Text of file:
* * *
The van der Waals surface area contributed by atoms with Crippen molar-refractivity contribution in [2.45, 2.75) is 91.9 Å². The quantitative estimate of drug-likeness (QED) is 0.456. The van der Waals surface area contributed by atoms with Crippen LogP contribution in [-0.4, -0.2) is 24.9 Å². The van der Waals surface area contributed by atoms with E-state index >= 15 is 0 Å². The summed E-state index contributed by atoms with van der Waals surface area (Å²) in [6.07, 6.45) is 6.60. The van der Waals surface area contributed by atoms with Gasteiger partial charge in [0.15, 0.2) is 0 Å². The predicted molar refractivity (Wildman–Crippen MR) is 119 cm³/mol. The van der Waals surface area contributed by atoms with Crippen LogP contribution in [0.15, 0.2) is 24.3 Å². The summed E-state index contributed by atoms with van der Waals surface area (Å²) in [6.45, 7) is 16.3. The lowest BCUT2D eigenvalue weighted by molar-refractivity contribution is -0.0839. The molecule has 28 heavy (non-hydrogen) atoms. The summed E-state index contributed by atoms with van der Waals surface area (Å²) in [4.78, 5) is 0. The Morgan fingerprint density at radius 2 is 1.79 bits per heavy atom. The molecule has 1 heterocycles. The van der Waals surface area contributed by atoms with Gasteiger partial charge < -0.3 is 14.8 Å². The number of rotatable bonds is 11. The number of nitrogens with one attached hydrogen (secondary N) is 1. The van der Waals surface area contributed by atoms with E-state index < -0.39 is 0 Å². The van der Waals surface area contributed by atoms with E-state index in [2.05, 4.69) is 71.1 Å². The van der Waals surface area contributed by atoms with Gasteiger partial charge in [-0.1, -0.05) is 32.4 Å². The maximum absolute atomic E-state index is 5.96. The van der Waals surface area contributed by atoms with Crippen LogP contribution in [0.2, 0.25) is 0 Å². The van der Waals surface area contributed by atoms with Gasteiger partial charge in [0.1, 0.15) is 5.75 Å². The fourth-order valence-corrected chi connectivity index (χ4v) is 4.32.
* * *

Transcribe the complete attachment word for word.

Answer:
The van der Waals surface area contributed by atoms with Crippen molar-refractivity contribution in [2.45, 2.75) is 91.9 Å². The quantitative estimate of drug-likeness (QED) is 0.456. The van der Waals surface area contributed by atoms with Crippen LogP contribution in [-0.4, -0.2) is 24.9 Å². The van der Waals surface area contributed by atoms with E-state index >= 15 is 0 Å². The summed E-state index contributed by atoms with van der Waals surface area (Å²) in [6.07, 6.45) is 6.60. The van der Waals surface area contributed by atoms with Gasteiger partial charge in [0.15, 0.2) is 0 Å². The predicted molar refractivity (Wildman–Crippen MR) is 119 cm³/mol. The van der Waals surface area contributed by atoms with Crippen LogP contribution in [0.15, 0.2) is 24.3 Å². The summed E-state index contributed by atoms with van der Waals surface area (Å²) in [6.45, 7) is 16.3. The lowest BCUT2D eigenvalue weighted by molar-refractivity contribution is -0.0839. The molecule has 28 heavy (non-hydrogen) atoms. The summed E-state index contributed by atoms with van der Waals surface area (Å²) in [4.78, 5) is 0. The Morgan fingerprint density at radius 2 is 1.79 bits per heavy atom. The molecule has 1 heterocycles. The van der Waals surface area contributed by atoms with Gasteiger partial charge < -0.3 is 14.8 Å². The number of rotatable bonds is 11. The number of nitrogens with one attached hydrogen (secondary N) is 1. The van der Waals surface area contributed by atoms with E-state index < -0.39 is 0 Å². The van der Waals surface area contributed by atoms with E-state index in [2.05, 4.69) is 71.1 Å². The van der Waals surface area contributed by atoms with Gasteiger partial charge in [-0.1, -0.05) is 32.4 Å². The maximum absolute atomic E-state index is 5.96. The van der Waals surface area contributed by atoms with Crippen LogP contribution in [0.2, 0.25) is 0 Å². The van der Waals surface area contributed by atoms with Gasteiger partial charge in [0.1, 0.15) is 5.75 Å². The fourth-order valence-corrected chi connectivity index (χ4v) is 4.32.